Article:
How to Know if Your Restaurant Is Making Enough Money

Losing money doesn’t mean you’re failing — at least in the beginning.
Making enough to keep the doors open and eventually bring home a profit is the goal of every restaurateur. (Photo: By Castleski/Shutterstock)

You decided to ignore the odds and open a restaurant. It required a leap of faith, and possibly a good chunk of your savings. Chances are you did it because you love food and had a killer concept. But unless you’re independently wealthy, you’re also counting on turning a profit, preferably sooner rather than later.

But how — and when — can you know if you’re destined to be one of the restaurant startups that succeeds? In this, the last installment of the NCR Silver series Guide to Starting a Restaurant, you’ll learn which clues to pay attention to.

Even if you do run into trouble, recognizing the signs early enough can allow you to step back, analyze where you went wrong and chart a better course to profitability.

How soon should you start turning a profit?

There isn’t a one-size fits all answer to when you can hope to be in the black, but don’t expect it to happen right away. “Most operators don’t really think they’re going to make money for the first few months, maybe up to six months,” said Stephen Zagor, dean of business and management programs at Institute of Culinary Education.

“You just don’t really know when you open the doors what products are going to sell the best, who actually is going to be your customer. . . It’s kind like when you put a baseball team on the field for the very first time,” said Zagor.

Expect to lose money in the first couple of months. If you can’t pay your bills during that time, you’ve committed what Zagor calls the number one sin of restaurant launches: undercapitalization.

Some 80 percent of the restaurants that fail in the first two years do so because they weren’t sufficiently funded when they started according to David Kincheloe, president of National Restaurant Consultants.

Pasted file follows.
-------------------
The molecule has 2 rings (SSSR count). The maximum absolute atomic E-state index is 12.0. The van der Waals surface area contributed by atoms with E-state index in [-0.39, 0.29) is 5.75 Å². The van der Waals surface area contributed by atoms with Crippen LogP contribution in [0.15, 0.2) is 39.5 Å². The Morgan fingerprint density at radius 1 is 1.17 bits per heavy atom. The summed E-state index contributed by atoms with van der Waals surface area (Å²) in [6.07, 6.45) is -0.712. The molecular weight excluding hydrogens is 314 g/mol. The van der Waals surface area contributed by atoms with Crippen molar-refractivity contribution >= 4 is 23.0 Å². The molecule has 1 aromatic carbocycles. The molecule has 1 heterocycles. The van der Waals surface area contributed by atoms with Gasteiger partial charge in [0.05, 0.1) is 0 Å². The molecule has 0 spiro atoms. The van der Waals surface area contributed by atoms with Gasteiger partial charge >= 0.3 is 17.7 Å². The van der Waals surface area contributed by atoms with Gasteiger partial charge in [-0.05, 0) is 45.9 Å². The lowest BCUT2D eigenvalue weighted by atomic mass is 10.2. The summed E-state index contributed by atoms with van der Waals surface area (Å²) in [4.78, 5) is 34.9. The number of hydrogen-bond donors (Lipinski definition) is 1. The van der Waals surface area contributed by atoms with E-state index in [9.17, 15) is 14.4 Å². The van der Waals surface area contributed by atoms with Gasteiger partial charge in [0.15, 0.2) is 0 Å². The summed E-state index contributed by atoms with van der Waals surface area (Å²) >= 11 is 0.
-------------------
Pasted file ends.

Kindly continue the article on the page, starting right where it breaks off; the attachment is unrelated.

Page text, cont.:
Though losing money in the beginning is par for the course, that doesn’t mean you should be hemorrhaging increasing amounts of cash. What’s most important in the first six months or so is the direction your financials are trending.

“In the first year, you’d like to be progressively better every month,” said Zagor.

Where are your prime costs, and what direction are they heading?


Your biggest costs are the people in the kitchen. Are they providing the productivity you need? (Photo: Volodymyr Goinyk/Shutterstock)

The most critical factor to scrutinize, according to both Zagor and Kincheloe, is your prime costs — where they are now and the direction they’re heading.

Prime costs are your total labor costs, including benefits and insurance, plus your food and beverage costs. It could take six months or even a year for these costs to stabilize, said Zagor, but when they do, you want them “in the mid to upper 50s, definitely below 65 percent” of your sales.

Related: How to Create a First-Year Restaurant Budget

Even those first few months, pay attention to whether your prime costs are heading down or up, Kincheloe advised.

“We all expect when we start up a restaurant that your costs are going to be higher in the initial few months. We’re going to overstep and work our way down to the correct levels. Is that happening? Are we seeing the trend in the right direction?”

Knowing your costs requires accurate recordkeeping, a task many owners neglect.

“The average person doesn’t know if they’re making money because they’re not keeping a good set of books on a regular, short-term basis,” said Zagor. To get a true sense of how you’re doing, he advised, find time every week to close the door and look at where you are. Pay attention to your major costs, especially your payroll and purchase costs, but also smaller costs, down to how many paper towels and trash bags you’re buying, in relation to your sales.

“It’s a business of pennies, and we sometimes lose sight of that,” said Zagor.

Signs you’re making money